Five years ago, the New York Times painted a not entirely hopeful picture in Santa Rosa, NM.
The article was all about the decision by laid off Rocky Mountain News D.C. correspondent M.E. Sprengelmeyer to purchase weekly community newspaper The Guadalupe County Communicator. Anchored to an area two hours east of Albuquerque, the paper had a circulation of just a few thousand:
“It’s the Tom Sawyer business plan: I’m trying to convince all my friends how much fun it would be to help me,” said Sprengelmeyer.
Cut to 2014. As part of a special article commemorating the enduring success of another AZ print publication, the Sante Fe Reporter, Sprengelmeyer, once also a reporter there, revealed the following:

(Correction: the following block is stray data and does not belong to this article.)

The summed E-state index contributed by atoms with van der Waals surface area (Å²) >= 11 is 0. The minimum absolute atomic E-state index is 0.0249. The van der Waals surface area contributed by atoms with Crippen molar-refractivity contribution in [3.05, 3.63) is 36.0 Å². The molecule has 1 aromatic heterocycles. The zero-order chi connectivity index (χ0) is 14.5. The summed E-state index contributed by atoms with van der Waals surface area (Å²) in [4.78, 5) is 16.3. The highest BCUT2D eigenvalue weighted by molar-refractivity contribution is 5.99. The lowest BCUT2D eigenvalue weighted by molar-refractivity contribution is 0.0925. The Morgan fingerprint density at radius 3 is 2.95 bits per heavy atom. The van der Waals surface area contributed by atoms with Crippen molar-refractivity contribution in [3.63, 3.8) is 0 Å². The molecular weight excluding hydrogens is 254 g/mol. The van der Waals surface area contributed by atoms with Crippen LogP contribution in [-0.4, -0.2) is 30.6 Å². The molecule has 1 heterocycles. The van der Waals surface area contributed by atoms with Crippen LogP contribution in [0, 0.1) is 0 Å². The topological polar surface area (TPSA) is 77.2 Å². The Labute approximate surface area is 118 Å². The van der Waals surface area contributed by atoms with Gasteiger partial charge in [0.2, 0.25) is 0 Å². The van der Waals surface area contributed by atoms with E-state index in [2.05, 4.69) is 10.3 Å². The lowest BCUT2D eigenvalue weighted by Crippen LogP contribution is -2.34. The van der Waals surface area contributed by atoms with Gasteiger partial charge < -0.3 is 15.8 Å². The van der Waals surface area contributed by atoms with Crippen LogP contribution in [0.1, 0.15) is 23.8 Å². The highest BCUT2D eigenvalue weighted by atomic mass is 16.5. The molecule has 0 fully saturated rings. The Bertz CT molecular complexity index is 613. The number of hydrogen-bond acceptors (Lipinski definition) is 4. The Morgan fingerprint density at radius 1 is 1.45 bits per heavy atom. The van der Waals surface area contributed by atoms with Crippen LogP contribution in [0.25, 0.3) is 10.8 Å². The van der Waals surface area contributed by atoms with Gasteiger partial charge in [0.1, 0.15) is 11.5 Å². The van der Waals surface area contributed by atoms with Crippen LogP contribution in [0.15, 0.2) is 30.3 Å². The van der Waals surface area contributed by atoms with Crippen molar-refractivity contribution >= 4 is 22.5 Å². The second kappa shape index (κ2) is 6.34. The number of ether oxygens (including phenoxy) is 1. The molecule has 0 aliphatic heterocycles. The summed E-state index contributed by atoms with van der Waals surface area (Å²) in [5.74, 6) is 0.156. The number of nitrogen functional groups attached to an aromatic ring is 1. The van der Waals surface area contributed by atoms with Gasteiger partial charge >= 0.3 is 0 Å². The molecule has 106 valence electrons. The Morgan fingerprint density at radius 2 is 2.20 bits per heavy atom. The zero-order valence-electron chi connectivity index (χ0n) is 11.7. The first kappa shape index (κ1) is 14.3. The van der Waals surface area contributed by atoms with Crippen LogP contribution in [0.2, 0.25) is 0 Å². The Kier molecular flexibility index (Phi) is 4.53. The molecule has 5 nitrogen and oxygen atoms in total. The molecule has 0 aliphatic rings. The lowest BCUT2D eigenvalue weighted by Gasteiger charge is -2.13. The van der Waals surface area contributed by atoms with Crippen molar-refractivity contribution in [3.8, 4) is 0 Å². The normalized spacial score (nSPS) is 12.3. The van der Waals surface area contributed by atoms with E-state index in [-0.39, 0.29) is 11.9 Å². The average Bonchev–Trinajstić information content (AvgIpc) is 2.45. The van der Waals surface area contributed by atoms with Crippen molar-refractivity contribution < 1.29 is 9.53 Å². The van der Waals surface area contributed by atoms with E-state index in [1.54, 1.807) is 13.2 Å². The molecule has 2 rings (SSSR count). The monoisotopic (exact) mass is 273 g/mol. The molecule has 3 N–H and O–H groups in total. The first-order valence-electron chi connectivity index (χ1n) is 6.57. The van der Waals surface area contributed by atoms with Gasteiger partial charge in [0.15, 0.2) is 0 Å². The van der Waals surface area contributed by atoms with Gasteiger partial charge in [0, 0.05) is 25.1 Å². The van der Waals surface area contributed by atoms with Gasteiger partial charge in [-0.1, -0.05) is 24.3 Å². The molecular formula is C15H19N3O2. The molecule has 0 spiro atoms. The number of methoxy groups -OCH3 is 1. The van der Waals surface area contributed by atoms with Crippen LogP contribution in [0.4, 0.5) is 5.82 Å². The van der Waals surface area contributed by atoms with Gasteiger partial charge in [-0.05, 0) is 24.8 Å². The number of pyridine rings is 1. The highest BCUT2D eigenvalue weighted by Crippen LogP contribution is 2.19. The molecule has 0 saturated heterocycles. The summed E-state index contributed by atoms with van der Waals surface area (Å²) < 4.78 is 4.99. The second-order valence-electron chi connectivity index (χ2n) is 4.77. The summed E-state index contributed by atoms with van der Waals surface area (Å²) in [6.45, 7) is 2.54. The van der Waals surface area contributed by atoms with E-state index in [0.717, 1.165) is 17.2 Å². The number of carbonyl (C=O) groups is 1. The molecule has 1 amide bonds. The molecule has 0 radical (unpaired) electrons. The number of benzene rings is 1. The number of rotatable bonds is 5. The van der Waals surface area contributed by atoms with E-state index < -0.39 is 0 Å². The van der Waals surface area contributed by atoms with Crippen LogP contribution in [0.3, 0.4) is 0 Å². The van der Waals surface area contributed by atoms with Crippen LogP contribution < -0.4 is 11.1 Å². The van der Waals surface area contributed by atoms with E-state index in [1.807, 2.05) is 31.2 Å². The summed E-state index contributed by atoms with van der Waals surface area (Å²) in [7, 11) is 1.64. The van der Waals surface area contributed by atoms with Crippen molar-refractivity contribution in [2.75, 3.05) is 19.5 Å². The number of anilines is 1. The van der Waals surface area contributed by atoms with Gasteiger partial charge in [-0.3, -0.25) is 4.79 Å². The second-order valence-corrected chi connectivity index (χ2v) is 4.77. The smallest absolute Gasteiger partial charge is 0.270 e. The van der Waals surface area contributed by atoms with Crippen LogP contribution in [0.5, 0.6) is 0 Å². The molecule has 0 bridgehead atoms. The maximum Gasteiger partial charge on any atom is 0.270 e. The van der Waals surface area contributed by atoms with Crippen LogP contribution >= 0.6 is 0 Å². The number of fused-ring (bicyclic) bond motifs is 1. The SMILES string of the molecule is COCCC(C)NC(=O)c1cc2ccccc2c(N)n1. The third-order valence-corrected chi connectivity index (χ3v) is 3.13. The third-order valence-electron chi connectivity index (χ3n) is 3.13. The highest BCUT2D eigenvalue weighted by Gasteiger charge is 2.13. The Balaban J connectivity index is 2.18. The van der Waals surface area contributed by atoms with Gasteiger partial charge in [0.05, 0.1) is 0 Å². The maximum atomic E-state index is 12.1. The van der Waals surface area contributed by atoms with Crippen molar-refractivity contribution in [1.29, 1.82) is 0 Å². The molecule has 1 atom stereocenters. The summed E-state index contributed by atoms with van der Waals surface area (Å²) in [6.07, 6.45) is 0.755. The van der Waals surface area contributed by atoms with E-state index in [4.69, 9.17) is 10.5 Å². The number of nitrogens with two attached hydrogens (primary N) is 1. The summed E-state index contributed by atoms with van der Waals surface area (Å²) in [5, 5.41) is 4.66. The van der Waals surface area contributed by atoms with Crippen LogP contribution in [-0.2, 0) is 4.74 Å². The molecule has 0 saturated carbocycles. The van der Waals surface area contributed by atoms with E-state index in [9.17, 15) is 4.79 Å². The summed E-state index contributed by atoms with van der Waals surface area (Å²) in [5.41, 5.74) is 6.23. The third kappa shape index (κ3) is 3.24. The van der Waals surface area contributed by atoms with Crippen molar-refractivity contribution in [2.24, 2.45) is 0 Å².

Just this month, he used profits from the [Guadalupe] paper to make the final payment on a five-year loan he took out to buy it. He’ll tell anyone who asks, “The future of print is print.”
“If it doesn’t lose its focus on being intensely responsive to its local readership, print can still maintain its relevance in face of the Internet and TV and radio and text messaging and social media,” he explains. “None of those outlets can do what a local printed newspaper can do,” he continues, adding that newspapers matter as community institutions where readers can walk in the front door and let ’er rip.
If you’re interested in this sort of thing, there’s a second equally worthwhile article marking the Santa Fe Reporter‘s evolution. For that one, current deputy editor Enrique Limón caught up with original publisher and founder Richard McCord, an ex-Newsday reporter.
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